7. Irma and Millie

    With help from at least one other person, remove the back take-up roller and the leveler roller. I believe there is a set-screw that will loosen with an allen or hex wrench and release the rollers. Unplug what's appropriate and slide the head off the back of the carriage. Figure out a way that the head will be right side up and the wheels and SR will be protected before you set it down. If you aren't using the bathtub to store water, that might be a good place to put her. Pack around with towels and sheets so she doesn't tip. The head can be damaged by back-and-forth action if the motor clangs around inside the hood. Sending fervent wishes that you and your property are safe after Irma passes.
  8. In May 2013 you posted pics of a diagonally set log cabin with feathers.  I love it!  I'm having trouble figuring out how to stitch out the feathers diagonally.  I have a customer who wants the same effect.  Thanks for your feedback!!


  9. For accuracy and stability, foundation-piece a piano key border. Use thin muslin for the foundation, mark two-inch increments and a quarter-inch outside edge (like with paper piecing) with a blue wash-away marker, and add your strips, sewing on the line. Be sure the outside quarter inch is covered. Trim the edge on the line when your strip is dne. The lining fabric will stabilize the border. This can also be done with paper, removing it after stitching.
  10. I'll jump in here with some info. It spans and sits on the rollers so one made for a Millie won't fit a Lenny. The span between the rollers is different and since it snaps on the leveler roller for stability, the roller diameter must be the same. If it has the wheel, you can make many sizes of concentric circles from the front. If it doesn't have the wheel, it's a holder for pattern boards (blocks only) and allows you to trace the boards from the front. The arm attaches to the head without drilling any new holes. If she doesn't have the original instructions, we can send them to the new owner.
  11. My favorite is Essence by Filtec. It's super-thin, inexpensive, and fairly strong. I don't change the needle, but reduce both the top and bottom tension. Pull the top thread through the needle and reduce the tension until when you let it go, there is little curl. (I've used Monopoly and Madeira invisible and much prefer Essence.)
  12. You might need to have the wheels adjusted if the machine is super-sluggish. But take a deep breath and allow yourself to be bad until you practice enough to be good. The X/Y set up of wheels running horizontal and vertical means your machine LOVES to go horizontal and vertical. It's easy--just a push will move the head and it will stay on course until it stops, never veering off the line. Now diagonals? Not so pretty. You must overcome the natural tendency of the head to go h-and-v. This requires training your muscles. Boring...but necessary. It becomes automatic when you put in the hours. Your brains sends the message that "now we're going in a circle. That will mean a tiny nudge this way, another, another, another"---you'll have four spots in a circle where you will need to apply that little smidge of extra force/speed needed to make a nice curve. Practice (arghh) will do the trick. Make circles---just like learning cursive years ago. Practice big "O"s-- it may take 400---or 4000---but they will get better with every one you stitch. Do overalls of loops, making them as big and as round as you can. Another good practice is curvy stencils. Staying on the line will become ingrained. Good luck and you'll see improvement very quickly.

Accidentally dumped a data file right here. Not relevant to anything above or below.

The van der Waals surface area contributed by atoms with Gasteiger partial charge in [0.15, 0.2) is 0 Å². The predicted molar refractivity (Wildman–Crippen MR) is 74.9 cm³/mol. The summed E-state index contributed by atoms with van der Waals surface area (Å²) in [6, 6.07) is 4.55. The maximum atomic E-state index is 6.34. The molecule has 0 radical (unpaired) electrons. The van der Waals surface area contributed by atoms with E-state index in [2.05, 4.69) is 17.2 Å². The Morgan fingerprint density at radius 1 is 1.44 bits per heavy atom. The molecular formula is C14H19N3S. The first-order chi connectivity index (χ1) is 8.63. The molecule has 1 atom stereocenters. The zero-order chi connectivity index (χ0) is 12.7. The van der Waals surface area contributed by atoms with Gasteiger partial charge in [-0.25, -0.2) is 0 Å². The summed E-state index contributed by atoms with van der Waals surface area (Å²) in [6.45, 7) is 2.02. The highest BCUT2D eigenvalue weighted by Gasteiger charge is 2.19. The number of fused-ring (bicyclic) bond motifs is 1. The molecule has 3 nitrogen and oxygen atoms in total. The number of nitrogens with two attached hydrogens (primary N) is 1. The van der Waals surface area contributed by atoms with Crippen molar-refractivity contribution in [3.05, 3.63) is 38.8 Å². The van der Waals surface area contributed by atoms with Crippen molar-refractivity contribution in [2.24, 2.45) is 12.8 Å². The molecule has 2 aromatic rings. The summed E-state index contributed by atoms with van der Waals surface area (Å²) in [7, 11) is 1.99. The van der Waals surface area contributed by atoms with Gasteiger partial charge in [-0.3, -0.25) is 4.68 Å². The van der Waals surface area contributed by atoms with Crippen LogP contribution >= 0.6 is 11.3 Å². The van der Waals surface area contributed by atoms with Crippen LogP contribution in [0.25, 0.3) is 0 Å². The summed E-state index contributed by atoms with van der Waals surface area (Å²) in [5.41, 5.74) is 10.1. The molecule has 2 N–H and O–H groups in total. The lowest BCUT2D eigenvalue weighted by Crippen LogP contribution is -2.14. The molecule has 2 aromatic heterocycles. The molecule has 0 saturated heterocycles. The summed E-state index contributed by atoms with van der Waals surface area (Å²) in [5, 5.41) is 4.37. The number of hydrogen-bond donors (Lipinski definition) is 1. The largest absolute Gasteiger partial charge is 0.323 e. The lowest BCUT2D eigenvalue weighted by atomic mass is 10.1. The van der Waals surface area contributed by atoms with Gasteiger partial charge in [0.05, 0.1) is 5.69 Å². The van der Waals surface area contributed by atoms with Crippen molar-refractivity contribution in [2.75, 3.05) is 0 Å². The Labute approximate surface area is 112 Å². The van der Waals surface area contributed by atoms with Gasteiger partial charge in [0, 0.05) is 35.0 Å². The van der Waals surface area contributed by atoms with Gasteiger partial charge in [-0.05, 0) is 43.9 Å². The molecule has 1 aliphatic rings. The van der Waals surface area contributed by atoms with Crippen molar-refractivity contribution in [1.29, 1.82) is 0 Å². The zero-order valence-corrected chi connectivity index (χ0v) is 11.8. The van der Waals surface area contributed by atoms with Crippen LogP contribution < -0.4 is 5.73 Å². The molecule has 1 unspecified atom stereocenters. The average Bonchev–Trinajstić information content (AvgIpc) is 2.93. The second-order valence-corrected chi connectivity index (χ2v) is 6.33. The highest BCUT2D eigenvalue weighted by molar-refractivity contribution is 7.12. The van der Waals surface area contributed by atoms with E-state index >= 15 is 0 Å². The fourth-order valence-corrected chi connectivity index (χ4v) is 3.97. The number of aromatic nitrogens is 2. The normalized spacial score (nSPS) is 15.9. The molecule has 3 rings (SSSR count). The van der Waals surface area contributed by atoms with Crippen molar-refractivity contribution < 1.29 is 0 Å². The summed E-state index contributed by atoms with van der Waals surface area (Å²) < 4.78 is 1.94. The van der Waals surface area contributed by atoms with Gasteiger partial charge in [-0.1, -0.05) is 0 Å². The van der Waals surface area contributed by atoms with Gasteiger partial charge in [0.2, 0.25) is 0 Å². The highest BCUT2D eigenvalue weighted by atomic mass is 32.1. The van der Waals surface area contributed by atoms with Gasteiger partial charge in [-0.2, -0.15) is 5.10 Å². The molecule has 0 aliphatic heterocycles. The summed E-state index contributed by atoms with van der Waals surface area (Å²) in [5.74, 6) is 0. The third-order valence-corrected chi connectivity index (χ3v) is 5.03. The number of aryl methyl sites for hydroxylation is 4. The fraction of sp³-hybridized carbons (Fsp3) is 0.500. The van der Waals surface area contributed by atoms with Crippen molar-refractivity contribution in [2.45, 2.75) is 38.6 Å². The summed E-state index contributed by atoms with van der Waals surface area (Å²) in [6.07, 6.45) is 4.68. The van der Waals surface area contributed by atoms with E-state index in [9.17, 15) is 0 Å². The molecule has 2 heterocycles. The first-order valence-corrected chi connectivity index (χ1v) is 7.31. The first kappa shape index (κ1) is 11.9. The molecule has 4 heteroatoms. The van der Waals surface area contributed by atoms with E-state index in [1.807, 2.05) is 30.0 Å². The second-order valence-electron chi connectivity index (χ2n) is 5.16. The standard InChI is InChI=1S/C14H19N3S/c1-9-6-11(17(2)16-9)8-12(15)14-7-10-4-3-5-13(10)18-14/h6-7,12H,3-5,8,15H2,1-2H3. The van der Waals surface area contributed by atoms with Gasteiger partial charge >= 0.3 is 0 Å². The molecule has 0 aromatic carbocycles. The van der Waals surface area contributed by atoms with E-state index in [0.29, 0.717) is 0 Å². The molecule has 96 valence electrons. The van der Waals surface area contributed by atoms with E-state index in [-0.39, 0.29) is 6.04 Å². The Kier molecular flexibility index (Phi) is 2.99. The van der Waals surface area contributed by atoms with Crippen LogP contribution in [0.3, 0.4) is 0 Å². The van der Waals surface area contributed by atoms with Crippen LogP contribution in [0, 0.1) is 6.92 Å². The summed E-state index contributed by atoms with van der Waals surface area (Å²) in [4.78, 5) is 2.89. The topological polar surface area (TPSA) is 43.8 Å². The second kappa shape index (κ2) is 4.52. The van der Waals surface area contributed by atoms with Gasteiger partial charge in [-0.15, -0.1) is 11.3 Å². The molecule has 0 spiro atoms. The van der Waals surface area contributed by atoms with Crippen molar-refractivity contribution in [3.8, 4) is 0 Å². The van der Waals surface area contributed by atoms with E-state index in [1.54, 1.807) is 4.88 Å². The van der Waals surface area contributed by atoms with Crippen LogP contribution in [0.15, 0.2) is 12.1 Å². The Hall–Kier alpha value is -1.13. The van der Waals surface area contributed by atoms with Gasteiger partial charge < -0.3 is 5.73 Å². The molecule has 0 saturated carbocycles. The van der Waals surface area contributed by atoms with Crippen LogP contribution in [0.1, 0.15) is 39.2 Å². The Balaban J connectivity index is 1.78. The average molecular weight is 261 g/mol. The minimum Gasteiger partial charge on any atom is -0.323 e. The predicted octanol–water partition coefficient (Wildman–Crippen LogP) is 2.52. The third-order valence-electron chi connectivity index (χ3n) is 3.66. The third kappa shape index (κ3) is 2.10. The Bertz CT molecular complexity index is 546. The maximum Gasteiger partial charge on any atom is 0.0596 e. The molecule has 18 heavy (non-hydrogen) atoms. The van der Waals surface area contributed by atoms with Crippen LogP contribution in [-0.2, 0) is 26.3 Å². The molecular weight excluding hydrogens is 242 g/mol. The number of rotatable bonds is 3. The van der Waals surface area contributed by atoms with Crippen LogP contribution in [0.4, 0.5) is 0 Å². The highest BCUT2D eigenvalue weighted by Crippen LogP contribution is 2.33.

13. Vintage Quilt Tops

    Don't be afraid! These vintage tops are being quilted/finished all the time. Inspect the fabric for open seams and thin spots. Back with muslin if it seems delicate, float it, decide on an era-friendly quilting plan---and go! I rescued this one from a local antique mall. There was evidence that it had been sandwiched and hand-quilted along one end. The buyer must have realized the top itself would sell better if the quilting was removed. There are still "ghosts" of the hand-quilting left and because of that it's very dear to me.
  14. I wonder if they want three pieces for the back because they have it figured so the embroidered designs miss the seams that way. Basting it on the longarm will be much easier than pinning. There are several methods, but use a thicker and slippery thread (like a poly) in a contrasting color. I'd remove the stitches after hooping but before embroidering. The stitches will remove very easily. Here's my map for basting---a fake grid with lines about four inches apart. This allows you to avoid long verticals. Don't plan to baste on the diagonal.
  15. Carbona Stain Devils formula for ink removal got gel pen out of a vintage top in the same situation. It was my item so I advanced through all the usual remedies and this one worked. Apply, back with a paper towel, and pat it with your finger to push it through the fabric. Repeat. It works best if it's just the fabric and not the batting and backer as well. It will need to be washed when you finish because it does have a solvent residual smell. It can be found on the laundry aisle in a rack of little yellow bottles and Joanns used to carry the line as well. Good luck!